I survived. This week was the peak of my training for the big race in 3 weeks. I ran a total of 65 miles. As a special bonus, I didn't die!
Monday, February 28th 2011: 11 miles @ 10:42 minutes per mile pace. Running 11 miles was not nearly as hard as dragging my sleepy carcass out of bed at 4:40am (?!?!) to get the run done before work.
Tuesday, March 1st 2011: 5 miles @ 10:22 minutes per mile pace.
Wednesday, March 2nd 2011: Longest run ever - 34 miles @ 11:15 minutes per mile pace. I went back to Sheep Bridge Road so I could run on dirt, much easier on the legs.
I had a pep talk with myself before I started running. It went kind of like this: "Okay, Cory. You are going to reach a point where this is going to hurt. It will be hard. You will want to curl up on the side of the road, cry like a school girl, and pray for the angel of death to visit. But you CAN do this! You CAN!" And then I channeled Forrest Gump and I ran. And ran. And ran. There were only a few sections of the road that were muddy:
I came across a podcast called The Marathon Show and listened to that for the entire 6 hours and 23 minutes. One remarkable story was of Donald Arthur who received a heart transplant at age 55 and has since run 41 marathons. I got choked up and my eyes watered. Or maybe that was just the salty sweat burning my retinas?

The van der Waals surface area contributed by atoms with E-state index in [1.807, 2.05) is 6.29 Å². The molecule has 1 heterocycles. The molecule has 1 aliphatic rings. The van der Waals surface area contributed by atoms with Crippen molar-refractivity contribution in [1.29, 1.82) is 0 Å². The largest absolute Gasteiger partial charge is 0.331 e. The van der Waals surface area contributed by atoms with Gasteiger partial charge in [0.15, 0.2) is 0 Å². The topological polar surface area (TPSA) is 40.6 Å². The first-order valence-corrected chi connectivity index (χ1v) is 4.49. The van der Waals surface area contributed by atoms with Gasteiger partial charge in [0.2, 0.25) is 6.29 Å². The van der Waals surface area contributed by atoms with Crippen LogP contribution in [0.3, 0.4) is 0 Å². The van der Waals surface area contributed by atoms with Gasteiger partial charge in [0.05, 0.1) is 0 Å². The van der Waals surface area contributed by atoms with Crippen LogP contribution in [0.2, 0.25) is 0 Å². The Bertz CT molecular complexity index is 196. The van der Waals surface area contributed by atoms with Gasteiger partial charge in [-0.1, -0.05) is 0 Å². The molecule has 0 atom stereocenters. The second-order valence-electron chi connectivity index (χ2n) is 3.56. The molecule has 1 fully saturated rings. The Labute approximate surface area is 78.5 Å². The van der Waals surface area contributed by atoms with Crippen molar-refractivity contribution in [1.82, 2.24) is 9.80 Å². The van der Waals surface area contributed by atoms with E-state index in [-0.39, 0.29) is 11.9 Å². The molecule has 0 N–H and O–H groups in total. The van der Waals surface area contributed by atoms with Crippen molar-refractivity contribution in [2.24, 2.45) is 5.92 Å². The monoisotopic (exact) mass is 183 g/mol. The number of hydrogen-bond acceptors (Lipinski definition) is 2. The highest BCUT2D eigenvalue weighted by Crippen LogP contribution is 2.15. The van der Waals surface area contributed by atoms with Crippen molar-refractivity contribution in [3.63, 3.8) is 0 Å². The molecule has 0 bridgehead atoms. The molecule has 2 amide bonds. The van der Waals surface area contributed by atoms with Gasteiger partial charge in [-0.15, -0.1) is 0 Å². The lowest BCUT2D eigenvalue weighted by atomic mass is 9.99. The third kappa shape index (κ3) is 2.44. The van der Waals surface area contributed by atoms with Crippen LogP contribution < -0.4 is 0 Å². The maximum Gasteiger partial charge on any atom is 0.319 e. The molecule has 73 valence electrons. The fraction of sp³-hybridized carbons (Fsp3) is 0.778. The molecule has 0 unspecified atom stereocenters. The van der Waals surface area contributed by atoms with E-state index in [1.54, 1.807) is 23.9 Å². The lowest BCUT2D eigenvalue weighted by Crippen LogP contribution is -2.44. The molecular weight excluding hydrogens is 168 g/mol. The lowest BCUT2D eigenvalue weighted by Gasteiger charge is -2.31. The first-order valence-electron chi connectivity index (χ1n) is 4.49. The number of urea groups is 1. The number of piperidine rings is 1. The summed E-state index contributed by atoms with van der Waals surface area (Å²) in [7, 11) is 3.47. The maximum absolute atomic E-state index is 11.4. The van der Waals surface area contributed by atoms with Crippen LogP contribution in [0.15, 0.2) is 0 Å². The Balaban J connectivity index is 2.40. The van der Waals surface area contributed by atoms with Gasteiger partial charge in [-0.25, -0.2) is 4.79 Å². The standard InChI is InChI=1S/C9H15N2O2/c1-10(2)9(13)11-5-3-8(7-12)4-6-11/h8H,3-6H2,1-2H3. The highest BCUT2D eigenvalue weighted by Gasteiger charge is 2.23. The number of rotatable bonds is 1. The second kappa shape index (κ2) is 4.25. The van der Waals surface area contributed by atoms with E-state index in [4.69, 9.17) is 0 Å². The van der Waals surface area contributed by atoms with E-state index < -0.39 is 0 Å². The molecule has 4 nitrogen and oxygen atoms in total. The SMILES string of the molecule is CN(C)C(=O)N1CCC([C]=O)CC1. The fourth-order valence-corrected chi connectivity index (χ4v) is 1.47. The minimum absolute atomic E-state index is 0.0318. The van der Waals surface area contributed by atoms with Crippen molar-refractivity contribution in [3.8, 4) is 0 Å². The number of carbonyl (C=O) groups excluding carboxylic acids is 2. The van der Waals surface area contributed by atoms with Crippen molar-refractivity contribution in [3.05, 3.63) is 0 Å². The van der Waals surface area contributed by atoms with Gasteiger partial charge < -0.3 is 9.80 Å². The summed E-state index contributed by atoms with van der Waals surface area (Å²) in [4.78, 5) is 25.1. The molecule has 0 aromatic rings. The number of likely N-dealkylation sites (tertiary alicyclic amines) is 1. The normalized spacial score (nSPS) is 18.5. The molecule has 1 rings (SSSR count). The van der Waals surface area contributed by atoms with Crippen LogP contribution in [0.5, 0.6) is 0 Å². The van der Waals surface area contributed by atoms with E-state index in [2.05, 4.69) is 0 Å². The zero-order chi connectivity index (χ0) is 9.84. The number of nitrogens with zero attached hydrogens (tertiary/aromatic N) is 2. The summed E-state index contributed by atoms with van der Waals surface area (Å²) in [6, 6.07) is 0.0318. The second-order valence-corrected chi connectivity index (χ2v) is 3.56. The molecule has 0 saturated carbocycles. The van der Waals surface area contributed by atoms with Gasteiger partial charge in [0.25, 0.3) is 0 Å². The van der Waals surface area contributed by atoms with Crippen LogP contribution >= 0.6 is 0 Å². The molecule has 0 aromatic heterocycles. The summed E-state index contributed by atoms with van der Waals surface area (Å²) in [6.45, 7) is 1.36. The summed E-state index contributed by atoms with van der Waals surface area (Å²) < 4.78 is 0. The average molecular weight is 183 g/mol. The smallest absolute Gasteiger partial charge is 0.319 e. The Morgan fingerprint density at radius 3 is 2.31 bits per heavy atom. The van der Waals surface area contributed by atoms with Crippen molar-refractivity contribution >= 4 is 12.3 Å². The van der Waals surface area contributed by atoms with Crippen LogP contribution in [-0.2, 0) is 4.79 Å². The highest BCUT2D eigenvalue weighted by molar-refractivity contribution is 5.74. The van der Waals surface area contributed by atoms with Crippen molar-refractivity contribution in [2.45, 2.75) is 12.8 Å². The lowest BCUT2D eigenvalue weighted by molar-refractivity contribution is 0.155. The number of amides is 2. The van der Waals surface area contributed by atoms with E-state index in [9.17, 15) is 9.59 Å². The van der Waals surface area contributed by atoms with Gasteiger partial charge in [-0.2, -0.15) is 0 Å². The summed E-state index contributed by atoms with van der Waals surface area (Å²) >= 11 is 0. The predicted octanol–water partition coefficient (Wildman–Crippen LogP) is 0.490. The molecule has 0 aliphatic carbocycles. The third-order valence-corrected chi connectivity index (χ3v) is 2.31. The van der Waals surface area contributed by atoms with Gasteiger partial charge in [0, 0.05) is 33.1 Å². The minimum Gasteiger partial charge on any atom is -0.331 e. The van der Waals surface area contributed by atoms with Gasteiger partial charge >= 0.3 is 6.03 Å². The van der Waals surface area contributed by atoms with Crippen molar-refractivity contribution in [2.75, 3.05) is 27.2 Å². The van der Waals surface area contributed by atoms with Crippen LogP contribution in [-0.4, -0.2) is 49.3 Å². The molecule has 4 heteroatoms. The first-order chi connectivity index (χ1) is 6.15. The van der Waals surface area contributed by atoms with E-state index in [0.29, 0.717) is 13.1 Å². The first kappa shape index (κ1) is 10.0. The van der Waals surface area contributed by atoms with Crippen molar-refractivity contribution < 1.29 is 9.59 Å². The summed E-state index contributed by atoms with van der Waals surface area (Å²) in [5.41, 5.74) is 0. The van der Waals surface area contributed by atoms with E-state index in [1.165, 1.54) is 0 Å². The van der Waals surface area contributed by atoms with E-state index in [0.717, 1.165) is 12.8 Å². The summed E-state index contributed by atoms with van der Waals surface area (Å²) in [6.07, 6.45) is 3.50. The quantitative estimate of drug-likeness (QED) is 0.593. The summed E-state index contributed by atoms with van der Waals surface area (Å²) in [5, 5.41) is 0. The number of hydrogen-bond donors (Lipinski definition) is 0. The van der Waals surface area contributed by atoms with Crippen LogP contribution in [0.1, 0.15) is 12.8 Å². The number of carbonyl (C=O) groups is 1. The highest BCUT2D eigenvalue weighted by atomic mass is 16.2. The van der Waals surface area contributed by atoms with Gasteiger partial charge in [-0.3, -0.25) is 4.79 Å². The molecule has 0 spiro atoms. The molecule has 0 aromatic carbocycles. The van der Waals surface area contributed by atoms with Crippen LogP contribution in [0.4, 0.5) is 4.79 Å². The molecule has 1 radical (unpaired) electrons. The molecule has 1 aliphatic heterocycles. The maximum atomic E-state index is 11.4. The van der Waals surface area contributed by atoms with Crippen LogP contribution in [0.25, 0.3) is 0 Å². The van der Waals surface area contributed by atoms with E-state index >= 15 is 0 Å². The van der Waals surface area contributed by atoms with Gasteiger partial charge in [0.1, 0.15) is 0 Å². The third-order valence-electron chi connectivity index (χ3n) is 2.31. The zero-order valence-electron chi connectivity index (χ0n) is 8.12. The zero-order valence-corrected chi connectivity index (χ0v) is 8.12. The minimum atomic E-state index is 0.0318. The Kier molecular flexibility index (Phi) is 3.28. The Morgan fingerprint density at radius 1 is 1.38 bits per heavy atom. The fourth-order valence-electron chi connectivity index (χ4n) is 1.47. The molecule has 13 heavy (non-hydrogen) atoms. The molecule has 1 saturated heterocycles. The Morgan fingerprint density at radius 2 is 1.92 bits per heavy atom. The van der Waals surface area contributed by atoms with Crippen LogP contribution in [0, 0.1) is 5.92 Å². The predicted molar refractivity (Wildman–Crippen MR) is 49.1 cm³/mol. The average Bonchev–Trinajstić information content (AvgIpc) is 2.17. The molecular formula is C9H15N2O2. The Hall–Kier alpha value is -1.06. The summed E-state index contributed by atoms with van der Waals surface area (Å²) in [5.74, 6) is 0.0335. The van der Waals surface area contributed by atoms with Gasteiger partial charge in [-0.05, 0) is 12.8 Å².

I explored side roads, trails, and sections of the JEM trail and the scenery was simply incredible. Sometimes I would come around a corner, see what was ahead of me, then just stand and stare.
I think the most important key to running distance is pacing which I was very aware of from the very start. I was very conscientious about conserving my energy and if I started to even slightly feel out of breath, I slowed down. And something amazing happened! I never hit the wall! I never got electric leg cramps! I never hurt so bad that I expected to have my obituary in tomorrow's newspaper!
I treat almost every run like a science experiment. Sometimes I'm testing pace. Sometimes I'm testing the run/walk method. Sometimes I'm testing stride. This time I was testing FOOD. Preparing for the ultra, I wanted to see what foods my stomach would tolerate after long distances. I raided our treat cupboard. I took a bag of candy, Doritos, PB&J sandwiches, dried mangoes, a maple bar, Gu, Oreos, and Mountain Dew.
I realized that the foods which sound edible at 30 miles are: EXACTLY NOTHING. Toward the end, I was having a battle with my stomach just to eat a Gu packet. I know that eating during the last half of the 50 miler will be a challenge. I could not be more happy with how this training run went. It gave me a big boost of encouragement for the upcoming race.
Thursday, March 3rd 2011: Rest
Friday, March 4th 2011: 4 miles @ 11:36 minutes per mile pace. Those were 4 miles of pure agony. My legs felt like steel pipes.
Saturday, March 5th 2011: 11 miles @ 10:38 minutes per mile pace. I need mental health counseling. No sane person would wake up at 5:30am on a SATURDAY to run.
It was a great week of running and I can't believe that my un-athletic body ran 65 miles this week. Bring on the Buffalo Run!!!!!!!!!!!!!!!!!!!!
"I like to say, and I truly believe, that every run brings new experiences. You just don't know what they might be until you actually do the run. That's one of my major reasons for pushing out the front door as often as I do—the adventure of it all." ~ Amby Burfoot, Runner's World